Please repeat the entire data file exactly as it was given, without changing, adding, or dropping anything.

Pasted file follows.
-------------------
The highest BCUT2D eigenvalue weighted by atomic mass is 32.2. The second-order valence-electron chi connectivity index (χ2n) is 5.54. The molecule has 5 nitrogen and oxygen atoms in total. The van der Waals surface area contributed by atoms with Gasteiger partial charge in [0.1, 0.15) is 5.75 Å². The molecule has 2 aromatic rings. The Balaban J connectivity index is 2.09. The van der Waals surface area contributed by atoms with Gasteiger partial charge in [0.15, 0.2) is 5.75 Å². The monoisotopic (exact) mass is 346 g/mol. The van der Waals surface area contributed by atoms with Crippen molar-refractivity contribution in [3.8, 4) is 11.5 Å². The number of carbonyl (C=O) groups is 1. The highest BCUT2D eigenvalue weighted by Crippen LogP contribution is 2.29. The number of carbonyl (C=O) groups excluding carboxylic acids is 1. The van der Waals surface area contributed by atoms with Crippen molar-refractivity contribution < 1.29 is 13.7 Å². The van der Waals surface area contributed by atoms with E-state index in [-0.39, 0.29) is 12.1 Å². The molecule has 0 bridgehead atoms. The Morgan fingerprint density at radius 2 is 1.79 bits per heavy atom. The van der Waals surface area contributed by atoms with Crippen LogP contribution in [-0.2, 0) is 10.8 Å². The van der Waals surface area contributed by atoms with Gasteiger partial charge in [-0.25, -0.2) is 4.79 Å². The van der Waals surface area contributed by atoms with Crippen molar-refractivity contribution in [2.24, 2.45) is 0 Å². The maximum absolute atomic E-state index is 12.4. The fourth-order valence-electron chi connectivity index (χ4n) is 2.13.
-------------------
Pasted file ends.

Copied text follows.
The highest BCUT2D eigenvalue weighted by atomic mass is 32.2. The second-order valence-electron chi connectivity index (χ2n) is 5.54. The molecule has 5 nitrogen and oxygen atoms in total. The van der Waals surface area contributed by atoms with Gasteiger partial charge in [0.1, 0.15) is 5.75 Å². The molecule has 2 aromatic rings. The Balaban J connectivity index is 2.09. The van der Waals surface area contributed by atoms with Gasteiger partial charge in [0.15, 0.2) is 5.75 Å². The monoisotopic (exact) mass is 346 g/mol. The van der Waals surface area contributed by atoms with Crippen molar-refractivity contribution in [3.8, 4) is 11.5 Å². The number of carbonyl (C=O) groups is 1. The highest BCUT2D eigenvalue weighted by Crippen LogP contribution is 2.29. The number of carbonyl (C=O) groups excluding carboxylic acids is 1. The van der Waals surface area contributed by atoms with Crippen molar-refractivity contribution < 1.29 is 13.7 Å². The van der Waals surface area contributed by atoms with E-state index in [-0.39, 0.29) is 12.1 Å². The molecule has 0 bridgehead atoms. The Morgan fingerprint density at radius 2 is 1.79 bits per heavy atom. The van der Waals surface area contributed by atoms with Crippen LogP contribution in [-0.2, 0) is 10.8 Å². The van der Waals surface area contributed by atoms with Gasteiger partial charge in [-0.25, -0.2) is 4.79 Å². The van der Waals surface area contributed by atoms with Crippen molar-refractivity contribution in [2.24, 2.45) is 0 Å². The maximum absolute atomic E-state index is 12.4. The fourth-order valence-electron chi connectivity index (χ4n) is 2.13.